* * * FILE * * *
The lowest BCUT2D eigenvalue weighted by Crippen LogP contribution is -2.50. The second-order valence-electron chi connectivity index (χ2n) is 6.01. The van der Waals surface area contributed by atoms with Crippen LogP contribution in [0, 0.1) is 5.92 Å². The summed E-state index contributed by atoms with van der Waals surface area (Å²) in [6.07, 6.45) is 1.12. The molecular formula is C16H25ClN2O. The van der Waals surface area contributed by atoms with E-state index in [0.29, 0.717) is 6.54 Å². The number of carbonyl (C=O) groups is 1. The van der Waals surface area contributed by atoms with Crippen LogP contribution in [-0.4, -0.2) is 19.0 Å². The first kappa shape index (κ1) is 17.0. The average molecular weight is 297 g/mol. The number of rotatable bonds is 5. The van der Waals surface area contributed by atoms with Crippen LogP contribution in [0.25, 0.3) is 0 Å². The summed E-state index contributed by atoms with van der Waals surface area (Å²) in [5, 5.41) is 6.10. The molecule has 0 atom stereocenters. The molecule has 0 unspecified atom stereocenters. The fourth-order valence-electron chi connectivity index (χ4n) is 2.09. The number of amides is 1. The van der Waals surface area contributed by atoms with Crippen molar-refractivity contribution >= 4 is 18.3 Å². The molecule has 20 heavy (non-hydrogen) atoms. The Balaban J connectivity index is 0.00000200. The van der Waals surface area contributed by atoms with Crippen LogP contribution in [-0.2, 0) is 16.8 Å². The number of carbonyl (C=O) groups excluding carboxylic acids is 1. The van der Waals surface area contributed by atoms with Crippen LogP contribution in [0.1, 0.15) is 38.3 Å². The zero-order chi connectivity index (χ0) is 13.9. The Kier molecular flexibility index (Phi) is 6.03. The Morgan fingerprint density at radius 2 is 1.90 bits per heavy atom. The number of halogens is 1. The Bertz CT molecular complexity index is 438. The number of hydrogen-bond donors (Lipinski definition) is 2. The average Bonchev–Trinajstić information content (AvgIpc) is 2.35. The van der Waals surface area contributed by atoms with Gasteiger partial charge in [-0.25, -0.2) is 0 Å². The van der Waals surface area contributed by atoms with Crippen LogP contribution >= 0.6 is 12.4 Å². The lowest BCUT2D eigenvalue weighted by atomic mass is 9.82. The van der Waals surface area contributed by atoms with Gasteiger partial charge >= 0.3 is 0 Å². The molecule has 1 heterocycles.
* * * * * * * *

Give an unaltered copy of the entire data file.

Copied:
The lowest BCUT2D eigenvalue weighted by Crippen LogP contribution is -2.50. The second-order valence-electron chi connectivity index (χ2n) is 6.01. The van der Waals surface area contributed by atoms with Crippen LogP contribution in [0, 0.1) is 5.92 Å². The summed E-state index contributed by atoms with van der Waals surface area (Å²) in [6.07, 6.45) is 1.12. The molecular formula is C16H25ClN2O. The van der Waals surface area contributed by atoms with E-state index in [0.29, 0.717) is 6.54 Å². The number of carbonyl (C=O) groups is 1. The van der Waals surface area contributed by atoms with Crippen LogP contribution in [-0.4, -0.2) is 19.0 Å². The first kappa shape index (κ1) is 17.0. The average molecular weight is 297 g/mol. The number of rotatable bonds is 5. The van der Waals surface area contributed by atoms with Crippen LogP contribution in [0.25, 0.3) is 0 Å². The summed E-state index contributed by atoms with van der Waals surface area (Å²) in [5, 5.41) is 6.10. The molecule has 0 atom stereocenters. The molecule has 0 unspecified atom stereocenters. The fourth-order valence-electron chi connectivity index (χ4n) is 2.09. The number of amides is 1. The van der Waals surface area contributed by atoms with Crippen molar-refractivity contribution >= 4 is 18.3 Å². The molecule has 20 heavy (non-hydrogen) atoms. The Balaban J connectivity index is 0.00000200. The van der Waals surface area contributed by atoms with Crippen LogP contribution in [-0.2, 0) is 16.8 Å². The number of carbonyl (C=O) groups excluding carboxylic acids is 1. The van der Waals surface area contributed by atoms with Crippen LogP contribution in [0.1, 0.15) is 38.3 Å². The zero-order chi connectivity index (χ0) is 13.9. The Kier molecular flexibility index (Phi) is 6.03. The Morgan fingerprint density at radius 2 is 1.90 bits per heavy atom. The number of halogens is 1. The Bertz CT molecular complexity index is 438. The number of hydrogen-bond donors (Lipinski definition) is 2. The average Bonchev–Trinajstić information content (AvgIpc) is 2.35. The van der Waals surface area contributed by atoms with Gasteiger partial charge in [-0.25, -0.2) is 0 Å². The van der Waals surface area contributed by atoms with Crippen LogP contribution >= 0.6 is 12.4 Å². The lowest BCUT2D eigenvalue weighted by atomic mass is 9.82. The van der Waals surface area contributed by atoms with Gasteiger partial charge >= 0.3 is 0 Å². The molecule has 1 heterocycles.